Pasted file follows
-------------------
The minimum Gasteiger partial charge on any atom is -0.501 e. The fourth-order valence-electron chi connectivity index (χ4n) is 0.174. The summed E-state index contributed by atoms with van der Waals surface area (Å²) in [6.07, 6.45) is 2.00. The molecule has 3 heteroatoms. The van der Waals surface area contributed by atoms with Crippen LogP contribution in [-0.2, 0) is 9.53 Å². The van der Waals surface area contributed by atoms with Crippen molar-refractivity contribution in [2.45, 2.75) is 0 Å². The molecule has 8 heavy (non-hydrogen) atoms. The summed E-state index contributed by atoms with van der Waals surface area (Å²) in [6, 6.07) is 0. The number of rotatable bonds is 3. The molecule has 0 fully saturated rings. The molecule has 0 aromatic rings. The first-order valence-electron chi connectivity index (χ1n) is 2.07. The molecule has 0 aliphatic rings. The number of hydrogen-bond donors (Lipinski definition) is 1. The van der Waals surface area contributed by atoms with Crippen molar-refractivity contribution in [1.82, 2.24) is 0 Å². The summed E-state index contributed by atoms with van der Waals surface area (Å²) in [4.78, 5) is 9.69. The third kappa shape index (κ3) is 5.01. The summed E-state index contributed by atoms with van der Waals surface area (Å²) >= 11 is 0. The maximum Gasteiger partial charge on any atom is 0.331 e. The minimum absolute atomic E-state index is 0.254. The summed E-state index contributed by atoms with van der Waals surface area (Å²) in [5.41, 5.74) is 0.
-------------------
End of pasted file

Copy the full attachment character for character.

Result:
The minimum Gasteiger partial charge on any atom is -0.501 e. The fourth-order valence-electron chi connectivity index (χ4n) is 0.174. The summed E-state index contributed by atoms with van der Waals surface area (Å²) in [6.07, 6.45) is 2.00. The molecule has 3 heteroatoms. The van der Waals surface area contributed by atoms with Crippen LogP contribution in [-0.2, 0) is 9.53 Å². The van der Waals surface area contributed by atoms with Crippen molar-refractivity contribution in [2.45, 2.75) is 0 Å². The molecule has 8 heavy (non-hydrogen) atoms. The summed E-state index contributed by atoms with van der Waals surface area (Å²) in [6, 6.07) is 0. The number of rotatable bonds is 3. The molecule has 0 fully saturated rings. The molecule has 0 aromatic rings. The first-order valence-electron chi connectivity index (χ1n) is 2.07. The molecule has 0 aliphatic rings. The number of hydrogen-bond donors (Lipinski definition) is 1. The van der Waals surface area contributed by atoms with Crippen molar-refractivity contribution in [1.82, 2.24) is 0 Å². The summed E-state index contributed by atoms with van der Waals surface area (Å²) in [4.78, 5) is 9.69. The third kappa shape index (κ3) is 5.01. The summed E-state index contributed by atoms with van der Waals surface area (Å²) >= 11 is 0. The maximum Gasteiger partial charge on any atom is 0.331 e. The minimum absolute atomic E-state index is 0.254. The summed E-state index contributed by atoms with van der Waals surface area (Å²) in [5.41, 5.74) is 0.